This aspect of motivation is not rocket science, but what people are seeking to approach and avoid is not always clear, even to themselves. A great question to ask people, and ourselves, is “What for?”. What are you avoiding that for? What are you doing that for?
In fact, probably the one simplest act you could do to analyse motivation issues is simply ask: “What for?”.
Sometimes this question can literally require a lot of psychological work to answer. Sometimes we engage in activities that hurt us because they help us.
An obese man who has been told he needs to lose weight or risk having a heart attack and dying within the next few months, on the surface has every reason to start eating more healthily. But if he continues to eat unhealthily, it’s not because he’s stupid, it’s because there is some benefit he is gaining from eating unhealthily that has not been addressed. Maybe he grew up in extreme poverty and when he finally got some money he could eat whatever he wanted to. The thought of restricting his diet reminded him of living in poverty, something he wanted to escape from so much that he would rather die than go back to that feeling.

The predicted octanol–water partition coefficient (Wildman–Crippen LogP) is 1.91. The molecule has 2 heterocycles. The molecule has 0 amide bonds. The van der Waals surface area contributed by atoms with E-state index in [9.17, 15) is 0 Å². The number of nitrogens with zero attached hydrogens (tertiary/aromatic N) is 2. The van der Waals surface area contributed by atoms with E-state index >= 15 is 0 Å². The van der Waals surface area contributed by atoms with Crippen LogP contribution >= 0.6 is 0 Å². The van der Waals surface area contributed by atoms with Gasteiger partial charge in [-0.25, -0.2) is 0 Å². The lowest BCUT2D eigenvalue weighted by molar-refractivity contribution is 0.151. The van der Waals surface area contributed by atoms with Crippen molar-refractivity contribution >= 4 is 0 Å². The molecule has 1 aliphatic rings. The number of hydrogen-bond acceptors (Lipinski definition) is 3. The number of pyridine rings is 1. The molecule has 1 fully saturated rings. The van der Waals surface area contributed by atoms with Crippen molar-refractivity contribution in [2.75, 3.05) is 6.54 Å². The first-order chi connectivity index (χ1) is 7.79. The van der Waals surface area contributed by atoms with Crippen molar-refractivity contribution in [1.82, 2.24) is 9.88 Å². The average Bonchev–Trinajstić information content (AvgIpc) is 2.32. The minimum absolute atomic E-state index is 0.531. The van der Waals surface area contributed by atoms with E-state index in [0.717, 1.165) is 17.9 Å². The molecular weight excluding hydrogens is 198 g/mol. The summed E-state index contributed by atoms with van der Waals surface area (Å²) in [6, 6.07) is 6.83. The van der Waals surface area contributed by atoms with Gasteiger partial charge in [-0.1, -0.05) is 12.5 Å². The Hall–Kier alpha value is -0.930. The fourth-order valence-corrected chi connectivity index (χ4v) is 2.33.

In short, if we want to be motivated to do things, we need to make sure these things are actually desirable.
The above 3 combined are some of the most powerful principles I have come across to explain human motivation. And to put them into action I created a tool called MAD Goals. It stands for Measurable, Achievable and Desirable.
I use this for performance consulting, for coaching and goal setting, and any manager can also benefit greatly from using it when delegating. So how do we use it?
Step 1. Measurable
When we want to go on a journey, we start with the destination. So let’s clarify what that is.
Ask questions like:
- What’s the ideal outcome here?
- How will we know when we’ve achieved it?
- When, where, how and with whom will we have it?